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Is the poor turnout at the World Cup a sign that ODI cricket is on its last legs?

This picture shows a general view of the Narendra Modi Stadium during the Cricket World Cup match between New Zealand and England

FILE - This picture shows a general view of the Narendra Modi Stadium during the Cricket World Cup match between New Zealand and England. Photo: Money Sharma/AFP

Published Oct 11, 2023


Poor spectator turnout, a scheduling fiasco and a dubious outfield have cast a shadow over the Cricket World Cup in India, as the 50-over game itself faces an existential crisis.

The future of one-day internationals has been thrown into doubt by the growing popularity of the slam-bang Twenty-20 version, and the early optics from the World Cup have not been helping matters.

Less than a week since it started, empty seats have plagued the tournament.

That has been especially true of games not featuring the hosts but even Sunday's India-Australia match in Chennai, one of the biggest fixtures of this year's event, did not see a full house.

"India's first game in the World Cup and the Chennai stadium in a cricket crazy city has more than a few empty spaces," author and columnist Rajdeep Sardesai wrote on X, formerly known as Twitter.

Around 47,000 fans showed up when defending champions England took on New Zealand in the opening game at the 132,000-seater stadium in Ahmedabad named after Indian Prime Minister Narendra Modi.

More than 100,000 people had turned out for the T20 Indian Premier League final last year at the same venue.

Poor crowds are not making for a pretty picture in a cricket-mad country which is hosting the World Cup for the first time since India's victory in 2011.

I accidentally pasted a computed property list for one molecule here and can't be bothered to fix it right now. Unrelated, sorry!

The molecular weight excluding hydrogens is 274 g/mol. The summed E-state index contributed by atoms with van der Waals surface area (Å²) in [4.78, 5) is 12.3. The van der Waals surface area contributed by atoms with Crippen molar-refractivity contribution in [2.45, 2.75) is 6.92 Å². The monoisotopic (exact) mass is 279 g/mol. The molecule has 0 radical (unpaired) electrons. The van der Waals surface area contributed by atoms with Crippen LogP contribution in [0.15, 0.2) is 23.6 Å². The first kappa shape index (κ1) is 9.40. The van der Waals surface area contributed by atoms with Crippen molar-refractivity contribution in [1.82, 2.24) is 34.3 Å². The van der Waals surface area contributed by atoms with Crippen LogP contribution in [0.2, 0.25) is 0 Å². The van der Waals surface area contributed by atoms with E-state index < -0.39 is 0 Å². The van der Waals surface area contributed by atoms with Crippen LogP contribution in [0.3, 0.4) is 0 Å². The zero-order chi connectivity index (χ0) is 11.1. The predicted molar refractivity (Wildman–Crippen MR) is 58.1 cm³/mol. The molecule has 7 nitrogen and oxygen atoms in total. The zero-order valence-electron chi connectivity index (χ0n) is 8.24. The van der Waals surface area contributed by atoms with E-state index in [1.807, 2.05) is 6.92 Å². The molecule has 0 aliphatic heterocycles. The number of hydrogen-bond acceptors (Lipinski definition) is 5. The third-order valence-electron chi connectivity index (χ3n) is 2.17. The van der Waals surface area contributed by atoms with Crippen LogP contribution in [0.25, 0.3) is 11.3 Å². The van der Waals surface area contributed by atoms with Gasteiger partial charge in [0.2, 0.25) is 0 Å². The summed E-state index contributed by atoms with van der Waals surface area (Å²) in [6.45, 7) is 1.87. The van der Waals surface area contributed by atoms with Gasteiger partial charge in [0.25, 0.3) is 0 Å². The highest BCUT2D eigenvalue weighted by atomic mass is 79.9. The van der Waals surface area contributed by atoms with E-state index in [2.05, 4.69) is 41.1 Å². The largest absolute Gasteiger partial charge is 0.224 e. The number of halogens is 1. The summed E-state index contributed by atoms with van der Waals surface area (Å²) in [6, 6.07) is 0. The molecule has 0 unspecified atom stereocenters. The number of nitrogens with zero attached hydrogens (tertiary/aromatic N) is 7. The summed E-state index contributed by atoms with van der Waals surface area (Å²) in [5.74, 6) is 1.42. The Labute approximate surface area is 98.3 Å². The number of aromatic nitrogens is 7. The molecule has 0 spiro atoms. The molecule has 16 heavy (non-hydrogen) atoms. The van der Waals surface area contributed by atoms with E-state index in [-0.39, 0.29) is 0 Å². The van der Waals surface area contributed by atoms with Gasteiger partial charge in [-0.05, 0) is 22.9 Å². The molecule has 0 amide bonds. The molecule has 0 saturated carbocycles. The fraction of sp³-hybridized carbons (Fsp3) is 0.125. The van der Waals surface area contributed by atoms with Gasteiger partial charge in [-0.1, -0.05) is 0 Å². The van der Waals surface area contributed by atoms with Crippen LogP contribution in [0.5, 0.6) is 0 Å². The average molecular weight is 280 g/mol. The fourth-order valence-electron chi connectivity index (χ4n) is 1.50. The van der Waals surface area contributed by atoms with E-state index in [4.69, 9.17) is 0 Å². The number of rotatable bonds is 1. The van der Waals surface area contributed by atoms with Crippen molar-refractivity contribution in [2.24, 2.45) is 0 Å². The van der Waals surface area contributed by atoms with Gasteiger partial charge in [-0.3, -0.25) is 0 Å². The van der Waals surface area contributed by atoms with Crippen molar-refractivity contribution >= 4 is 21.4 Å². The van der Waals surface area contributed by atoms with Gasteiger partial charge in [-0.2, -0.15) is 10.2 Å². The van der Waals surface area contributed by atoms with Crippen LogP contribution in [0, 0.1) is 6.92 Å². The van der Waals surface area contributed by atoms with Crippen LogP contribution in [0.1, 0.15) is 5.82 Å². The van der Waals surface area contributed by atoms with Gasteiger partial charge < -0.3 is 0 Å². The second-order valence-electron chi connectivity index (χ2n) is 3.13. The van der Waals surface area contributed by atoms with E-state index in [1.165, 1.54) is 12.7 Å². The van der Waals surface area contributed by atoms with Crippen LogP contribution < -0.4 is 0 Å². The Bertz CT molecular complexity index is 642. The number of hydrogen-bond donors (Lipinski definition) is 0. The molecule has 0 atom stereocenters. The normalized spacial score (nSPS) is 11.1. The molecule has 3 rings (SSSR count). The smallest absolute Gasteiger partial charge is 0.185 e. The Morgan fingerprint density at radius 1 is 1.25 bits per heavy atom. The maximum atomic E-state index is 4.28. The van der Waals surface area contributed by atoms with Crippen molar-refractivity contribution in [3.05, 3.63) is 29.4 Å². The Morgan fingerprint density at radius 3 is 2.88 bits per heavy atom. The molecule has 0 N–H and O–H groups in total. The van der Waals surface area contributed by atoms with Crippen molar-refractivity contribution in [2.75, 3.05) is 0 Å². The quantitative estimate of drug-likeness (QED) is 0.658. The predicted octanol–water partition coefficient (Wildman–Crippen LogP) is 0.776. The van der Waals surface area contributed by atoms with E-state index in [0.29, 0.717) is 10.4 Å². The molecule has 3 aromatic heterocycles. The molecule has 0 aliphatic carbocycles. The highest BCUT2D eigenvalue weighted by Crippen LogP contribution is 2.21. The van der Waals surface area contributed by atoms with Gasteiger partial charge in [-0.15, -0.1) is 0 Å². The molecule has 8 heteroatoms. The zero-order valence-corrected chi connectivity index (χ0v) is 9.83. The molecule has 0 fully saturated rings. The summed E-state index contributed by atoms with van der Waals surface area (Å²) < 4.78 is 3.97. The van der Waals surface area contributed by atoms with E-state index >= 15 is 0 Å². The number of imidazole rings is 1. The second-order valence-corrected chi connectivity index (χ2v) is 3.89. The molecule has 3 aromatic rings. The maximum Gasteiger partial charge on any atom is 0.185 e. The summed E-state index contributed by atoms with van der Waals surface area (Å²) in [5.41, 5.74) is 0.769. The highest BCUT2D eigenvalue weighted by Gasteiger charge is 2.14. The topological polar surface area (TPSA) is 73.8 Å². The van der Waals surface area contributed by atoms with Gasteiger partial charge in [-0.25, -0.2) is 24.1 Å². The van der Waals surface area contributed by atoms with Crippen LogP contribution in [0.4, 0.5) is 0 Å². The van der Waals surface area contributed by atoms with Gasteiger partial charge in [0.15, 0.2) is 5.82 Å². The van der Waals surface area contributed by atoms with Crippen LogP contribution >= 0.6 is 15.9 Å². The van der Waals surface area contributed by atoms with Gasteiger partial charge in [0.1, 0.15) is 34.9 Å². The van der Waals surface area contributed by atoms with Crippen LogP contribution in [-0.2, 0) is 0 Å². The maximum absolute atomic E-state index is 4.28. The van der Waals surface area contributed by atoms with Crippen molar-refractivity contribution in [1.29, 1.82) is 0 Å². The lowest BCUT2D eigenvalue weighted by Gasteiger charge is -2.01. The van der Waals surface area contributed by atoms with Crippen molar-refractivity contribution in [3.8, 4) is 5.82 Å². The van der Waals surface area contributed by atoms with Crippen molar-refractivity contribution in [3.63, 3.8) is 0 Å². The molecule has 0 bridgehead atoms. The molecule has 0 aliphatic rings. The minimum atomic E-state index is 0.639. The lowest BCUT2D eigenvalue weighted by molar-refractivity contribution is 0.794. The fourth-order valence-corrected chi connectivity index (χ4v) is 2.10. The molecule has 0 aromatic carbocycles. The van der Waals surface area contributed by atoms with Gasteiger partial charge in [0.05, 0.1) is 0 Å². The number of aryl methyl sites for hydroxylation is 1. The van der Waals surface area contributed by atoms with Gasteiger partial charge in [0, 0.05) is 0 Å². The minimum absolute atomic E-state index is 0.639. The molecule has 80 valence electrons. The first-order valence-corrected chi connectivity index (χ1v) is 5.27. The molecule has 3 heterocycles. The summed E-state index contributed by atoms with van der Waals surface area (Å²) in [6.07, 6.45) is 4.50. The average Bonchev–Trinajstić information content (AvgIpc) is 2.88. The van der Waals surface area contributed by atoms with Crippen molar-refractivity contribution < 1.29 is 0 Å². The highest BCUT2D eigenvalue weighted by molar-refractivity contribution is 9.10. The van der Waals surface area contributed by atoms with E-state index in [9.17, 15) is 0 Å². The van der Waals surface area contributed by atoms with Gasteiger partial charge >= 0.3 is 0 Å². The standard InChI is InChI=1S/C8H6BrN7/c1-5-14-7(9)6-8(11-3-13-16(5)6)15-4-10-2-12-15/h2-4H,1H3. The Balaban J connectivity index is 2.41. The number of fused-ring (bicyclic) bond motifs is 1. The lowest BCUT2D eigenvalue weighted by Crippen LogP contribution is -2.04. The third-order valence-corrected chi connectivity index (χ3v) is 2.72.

Ticket sales appear to have been hampered by the late announcement of the schedule.

The fixtures were first released around 100 days in advance, compared to more than a year ahead of time for the 2019 World Cup in England.

To make matters worse, the schedule was revised and released again on August 9, less than two months before the first ball of the tournament.

A total of nine games were rescheduled, including India's marquee match against Pakistan.

Defending champions England saw three of their nine fixtures moved.

Ticket sales for non-India games began on August 25, and for India games from August 31 onwards, complicating travel arrangements for fans.

"We may have the richest cricket association in the world, but it seems to be the poorest when it comes to hosting a World Cup," wrote Prince Thomas, managing editor of Indian news website The Morning Context.

"The biggest sin you can commit against a cricket lover is to deny him/her a ticket but still have empty stands," he posted on X.

Average or poor?

Organisers have also been criticised over the state of the outfield in the picturesque hillside city of Dharamsala, one of 10 tournament venues.

Heavy rain in the region in the months leading up the World Cup brought an infestation of fungus to the outfield.

Groundskeepers had to race against time to prepare the oval for the first game between Bangladesh and Afghanistan on Saturday.

Afghanistan coach Jonathan Trott said bowler Mujeeb Ur Rahman had been at risk of a serious injury when his knee jarred the ground as he dived while fielding.

The International Cricket Council (ICC) inspected the surface after Saturday's game and deemed it to be "average" but playable.

But England captain Jos Buttler did not mince his words, describing the surface as "poor" ahead of their clash against Bangladesh on Tuesday.

"Fingers crossed that no one on either side picks up an unfortunate injury," said Buttler ahead of the game.

Batsman Sam Curran later said England were relieved to have escaped their fixture against Bangladesh without anyone getting hurt.

"It was pretty bad," Curran said. "We're pretty happy to get through that game without any injuries — both teams, I think. That's pretty important, and we don't have to come back here."